The military's 1.4 million active duty personnel would stay on duty, but their paychecks would be delayed. About half of the Defense Department's civilian employees would be furloughed.
All 116 federal prisons would remain open, and criminal litigation would proceed.
Most services offered through the Department of Veterans Affairs will continue because lawmakers approve money one year in advance for the VA's health programs. Veterans would still be able to visit hospitals for inpatient care, get mental health counseling at vet centers or get prescriptions filled at VA health clinics. Operators would still staff the crisis hotline and claims workers would still process payments to cover disability and pension benefits. But those veterans appealing the denial of disability benefits to the Board of Veterans Appeals will have to wait longer for a decision because the board would not issue any decisions during a shutdown.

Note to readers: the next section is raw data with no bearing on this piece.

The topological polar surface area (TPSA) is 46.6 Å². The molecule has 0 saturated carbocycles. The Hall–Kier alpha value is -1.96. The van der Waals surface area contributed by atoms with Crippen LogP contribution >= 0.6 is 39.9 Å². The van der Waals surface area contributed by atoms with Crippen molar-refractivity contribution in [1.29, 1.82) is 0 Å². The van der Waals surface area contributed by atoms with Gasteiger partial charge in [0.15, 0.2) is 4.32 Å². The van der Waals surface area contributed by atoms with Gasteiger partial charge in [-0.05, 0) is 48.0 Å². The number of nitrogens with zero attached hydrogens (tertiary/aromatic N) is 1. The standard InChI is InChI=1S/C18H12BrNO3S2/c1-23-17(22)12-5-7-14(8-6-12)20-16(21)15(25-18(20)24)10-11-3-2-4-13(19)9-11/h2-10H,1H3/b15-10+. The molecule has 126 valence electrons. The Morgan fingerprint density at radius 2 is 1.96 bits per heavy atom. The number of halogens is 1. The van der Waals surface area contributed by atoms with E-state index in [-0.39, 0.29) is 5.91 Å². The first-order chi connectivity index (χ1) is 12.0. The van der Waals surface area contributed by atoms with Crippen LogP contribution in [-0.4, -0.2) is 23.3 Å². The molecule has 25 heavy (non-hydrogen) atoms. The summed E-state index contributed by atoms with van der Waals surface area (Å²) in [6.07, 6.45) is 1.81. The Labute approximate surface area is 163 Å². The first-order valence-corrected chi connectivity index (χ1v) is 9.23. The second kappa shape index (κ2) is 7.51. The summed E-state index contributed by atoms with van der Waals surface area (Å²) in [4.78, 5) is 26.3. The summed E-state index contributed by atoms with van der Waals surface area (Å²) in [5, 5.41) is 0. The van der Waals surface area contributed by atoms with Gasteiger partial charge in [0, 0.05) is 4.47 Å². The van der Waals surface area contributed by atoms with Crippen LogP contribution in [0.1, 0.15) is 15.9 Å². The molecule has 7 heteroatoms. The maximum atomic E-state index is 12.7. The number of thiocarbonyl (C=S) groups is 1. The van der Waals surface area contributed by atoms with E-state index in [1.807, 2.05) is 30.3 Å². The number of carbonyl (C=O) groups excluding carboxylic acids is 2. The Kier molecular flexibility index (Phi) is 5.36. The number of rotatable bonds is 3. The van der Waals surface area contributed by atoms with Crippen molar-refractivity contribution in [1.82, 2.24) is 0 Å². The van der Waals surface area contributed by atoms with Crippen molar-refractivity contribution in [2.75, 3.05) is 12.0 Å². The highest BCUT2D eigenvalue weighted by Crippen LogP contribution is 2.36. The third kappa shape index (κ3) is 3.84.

Federal occupational safety and health inspectors would stop workplace inspections except in cases of imminent danger.
Associated Press writers Matthew Daly, Frederic J. Frommer, Kevin Freking, Andrew Miga, Deb Riechmann, Lauran Neergaard, Ricardo Alonso-Zaldivar, Mark Sherman, Stephen Ohlemacher, Lolita Baldor, Jesse Holland, Seth Borenstein, Mary Clare Jalonick and Alicia Caldwell contributed to this report.